BEIJING, July 31 (Reuters) - Human rights activists on Friday criticized the decision to award Beijing the 2022 Winter Olympics, saying the International Olympic Committee had sent the wrong message at a time of growing government pressure on activists and civil society.
Campaigners say human rights have deteriorated markedly in China since Beijing held the 2008 Summer Games. The last two years under President Xi Jinping’s administration have been marked by a sweeping crackdown on dissidents, activists and human rights lawyers.
Beijing beat the Kazakh city of Almaty to win the 2022 Winter Olympics, after all the other cities which had considered bids, like Oslo, dropped out.
“The IOC’s awarding of the 2022 Olympics to China is a slap in the face to China’s besieged human rights activists,” said Sophie Richardson, China director at Human Rights Watch.
“Over the next seven years, the IOC has enormous work to do in China to win the credibility on human rights that will ensure a successful Olympics.”
Six groups which opposed Beijing’s bid appealed to the IOC ahead of the decision, urging it not to award Beijing the Games.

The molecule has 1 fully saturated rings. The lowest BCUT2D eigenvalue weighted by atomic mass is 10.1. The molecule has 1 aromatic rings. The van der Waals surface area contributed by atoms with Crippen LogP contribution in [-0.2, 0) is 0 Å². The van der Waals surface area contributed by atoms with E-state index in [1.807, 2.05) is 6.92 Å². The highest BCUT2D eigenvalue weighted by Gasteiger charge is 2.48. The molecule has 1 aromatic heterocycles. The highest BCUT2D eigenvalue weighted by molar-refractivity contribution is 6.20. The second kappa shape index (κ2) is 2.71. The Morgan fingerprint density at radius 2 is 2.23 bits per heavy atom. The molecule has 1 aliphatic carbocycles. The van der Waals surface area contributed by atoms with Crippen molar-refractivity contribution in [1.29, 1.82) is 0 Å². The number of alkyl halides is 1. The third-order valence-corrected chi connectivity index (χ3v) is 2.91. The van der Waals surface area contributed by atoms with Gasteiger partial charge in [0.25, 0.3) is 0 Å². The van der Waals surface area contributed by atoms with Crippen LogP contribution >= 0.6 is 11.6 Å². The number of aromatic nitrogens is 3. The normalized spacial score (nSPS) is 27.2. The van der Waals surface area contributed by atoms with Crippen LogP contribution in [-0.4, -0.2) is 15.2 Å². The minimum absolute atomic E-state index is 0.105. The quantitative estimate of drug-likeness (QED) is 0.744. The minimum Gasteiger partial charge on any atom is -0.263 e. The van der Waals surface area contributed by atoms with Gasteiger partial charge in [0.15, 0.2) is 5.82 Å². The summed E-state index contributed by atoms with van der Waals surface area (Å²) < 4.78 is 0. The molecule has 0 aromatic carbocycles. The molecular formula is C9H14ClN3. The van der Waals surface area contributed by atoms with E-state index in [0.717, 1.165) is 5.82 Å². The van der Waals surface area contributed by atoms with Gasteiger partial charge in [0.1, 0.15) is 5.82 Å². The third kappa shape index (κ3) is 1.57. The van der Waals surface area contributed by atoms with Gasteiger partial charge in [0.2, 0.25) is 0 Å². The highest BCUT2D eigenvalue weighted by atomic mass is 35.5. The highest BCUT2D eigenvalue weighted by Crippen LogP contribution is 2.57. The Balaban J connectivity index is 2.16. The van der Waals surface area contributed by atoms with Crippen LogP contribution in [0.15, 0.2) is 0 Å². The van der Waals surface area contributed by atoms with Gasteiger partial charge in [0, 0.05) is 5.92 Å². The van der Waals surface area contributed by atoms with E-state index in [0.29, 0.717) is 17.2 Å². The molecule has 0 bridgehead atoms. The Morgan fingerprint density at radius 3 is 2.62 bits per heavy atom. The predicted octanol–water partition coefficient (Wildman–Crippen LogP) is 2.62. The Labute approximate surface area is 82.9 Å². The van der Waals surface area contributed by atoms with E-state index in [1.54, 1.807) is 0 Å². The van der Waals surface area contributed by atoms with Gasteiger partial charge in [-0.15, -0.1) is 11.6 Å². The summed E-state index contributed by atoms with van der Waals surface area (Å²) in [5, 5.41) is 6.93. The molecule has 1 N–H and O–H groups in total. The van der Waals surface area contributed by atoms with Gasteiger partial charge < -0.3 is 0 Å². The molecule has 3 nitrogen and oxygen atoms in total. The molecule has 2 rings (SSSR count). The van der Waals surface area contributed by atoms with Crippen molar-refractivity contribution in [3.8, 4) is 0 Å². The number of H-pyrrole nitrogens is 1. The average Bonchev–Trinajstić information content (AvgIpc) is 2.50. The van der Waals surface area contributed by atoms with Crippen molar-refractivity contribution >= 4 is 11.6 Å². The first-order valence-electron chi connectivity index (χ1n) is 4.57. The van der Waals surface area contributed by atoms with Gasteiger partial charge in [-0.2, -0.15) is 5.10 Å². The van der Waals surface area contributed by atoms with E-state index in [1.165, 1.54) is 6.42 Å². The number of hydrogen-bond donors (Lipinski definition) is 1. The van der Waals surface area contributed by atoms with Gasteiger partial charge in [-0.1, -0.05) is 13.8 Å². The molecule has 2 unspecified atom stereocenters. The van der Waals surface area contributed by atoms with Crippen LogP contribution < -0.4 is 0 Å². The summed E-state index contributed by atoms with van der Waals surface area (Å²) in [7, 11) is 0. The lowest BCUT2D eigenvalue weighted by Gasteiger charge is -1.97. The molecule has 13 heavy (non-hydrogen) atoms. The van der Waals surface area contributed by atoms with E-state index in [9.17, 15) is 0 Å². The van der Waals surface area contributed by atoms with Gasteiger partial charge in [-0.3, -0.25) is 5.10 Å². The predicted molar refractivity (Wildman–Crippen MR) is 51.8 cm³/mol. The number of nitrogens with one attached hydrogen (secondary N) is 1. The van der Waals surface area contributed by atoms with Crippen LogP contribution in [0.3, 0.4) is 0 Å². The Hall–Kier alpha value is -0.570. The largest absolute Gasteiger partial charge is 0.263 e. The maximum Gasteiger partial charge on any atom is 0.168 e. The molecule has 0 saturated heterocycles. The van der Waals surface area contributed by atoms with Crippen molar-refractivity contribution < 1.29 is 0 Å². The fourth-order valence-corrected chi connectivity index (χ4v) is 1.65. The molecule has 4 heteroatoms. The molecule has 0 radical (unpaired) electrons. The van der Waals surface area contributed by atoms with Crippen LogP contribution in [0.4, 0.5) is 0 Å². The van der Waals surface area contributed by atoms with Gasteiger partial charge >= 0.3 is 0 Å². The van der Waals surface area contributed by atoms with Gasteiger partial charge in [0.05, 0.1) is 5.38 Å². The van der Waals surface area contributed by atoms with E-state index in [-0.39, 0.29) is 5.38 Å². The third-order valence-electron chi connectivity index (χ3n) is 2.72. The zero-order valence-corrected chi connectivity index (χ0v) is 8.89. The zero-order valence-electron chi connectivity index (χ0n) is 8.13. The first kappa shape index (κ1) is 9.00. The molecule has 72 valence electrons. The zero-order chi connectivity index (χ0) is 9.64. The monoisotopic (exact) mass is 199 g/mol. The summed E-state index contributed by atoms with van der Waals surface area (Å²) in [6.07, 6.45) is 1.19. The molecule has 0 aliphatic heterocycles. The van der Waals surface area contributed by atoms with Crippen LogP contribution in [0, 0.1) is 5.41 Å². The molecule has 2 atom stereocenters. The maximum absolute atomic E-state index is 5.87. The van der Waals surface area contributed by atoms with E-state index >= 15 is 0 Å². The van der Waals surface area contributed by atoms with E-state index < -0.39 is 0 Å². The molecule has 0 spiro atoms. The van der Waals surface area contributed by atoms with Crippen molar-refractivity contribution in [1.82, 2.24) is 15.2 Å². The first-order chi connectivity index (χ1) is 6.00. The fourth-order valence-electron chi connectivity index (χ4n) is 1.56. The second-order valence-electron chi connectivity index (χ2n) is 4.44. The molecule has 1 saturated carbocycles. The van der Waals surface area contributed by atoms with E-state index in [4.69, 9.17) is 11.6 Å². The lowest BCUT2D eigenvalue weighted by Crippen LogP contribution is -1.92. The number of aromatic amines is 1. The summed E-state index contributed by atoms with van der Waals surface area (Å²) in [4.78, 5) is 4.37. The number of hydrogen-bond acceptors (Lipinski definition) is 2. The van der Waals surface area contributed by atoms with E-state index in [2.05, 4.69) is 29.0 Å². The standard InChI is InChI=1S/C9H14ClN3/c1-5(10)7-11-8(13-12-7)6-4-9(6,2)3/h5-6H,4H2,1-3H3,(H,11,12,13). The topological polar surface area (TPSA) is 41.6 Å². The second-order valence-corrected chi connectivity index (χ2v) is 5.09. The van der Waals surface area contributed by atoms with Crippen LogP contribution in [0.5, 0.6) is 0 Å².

Speaking on Thursday evening, IOC president Thomas Bach said the committee had been speaking to a wide range of groups, including Human Rights Watch, but that outside the context of the Games, the IOC had to respect the laws of sovereign states.
“With our Olympic values of tolerance, respect, excellence, non-discrimination, we send a strong message to the world - the strong message spread by the athletes living together in the Olympic Village in a community where all people are equal,” Bach said.
China has long argued that it is unfairly singled out for criticism of its rights record and says other governments should examine their own records before making accusations.
The Beijing 2022 Bid Committee did not immediately respond to a request for comment, but said this week that sport should be kept separate from politics.
China’s Foreign Ministry also did not immediately respond to a request for comment.
Tibetan activists have been particularly incensed by Beijing’s bid for the Games.
China says it “peacefully liberated” Tibet in 1950 and its rule has brought development to a poverty-struck region. Exiles and rights groups say Beijing rules Tibet with an iron fist and tramples on the people’s cultural and religious rights.
“The honour of a second Olympic Games is a propaganda gift to China when what it needs is a slap in the face,” the International Tibet Network said in a statement. (Additional reporting by Sui-Lee Wee, and Julian Linden in Kuala Lumpur; Editing by Nick Macfie)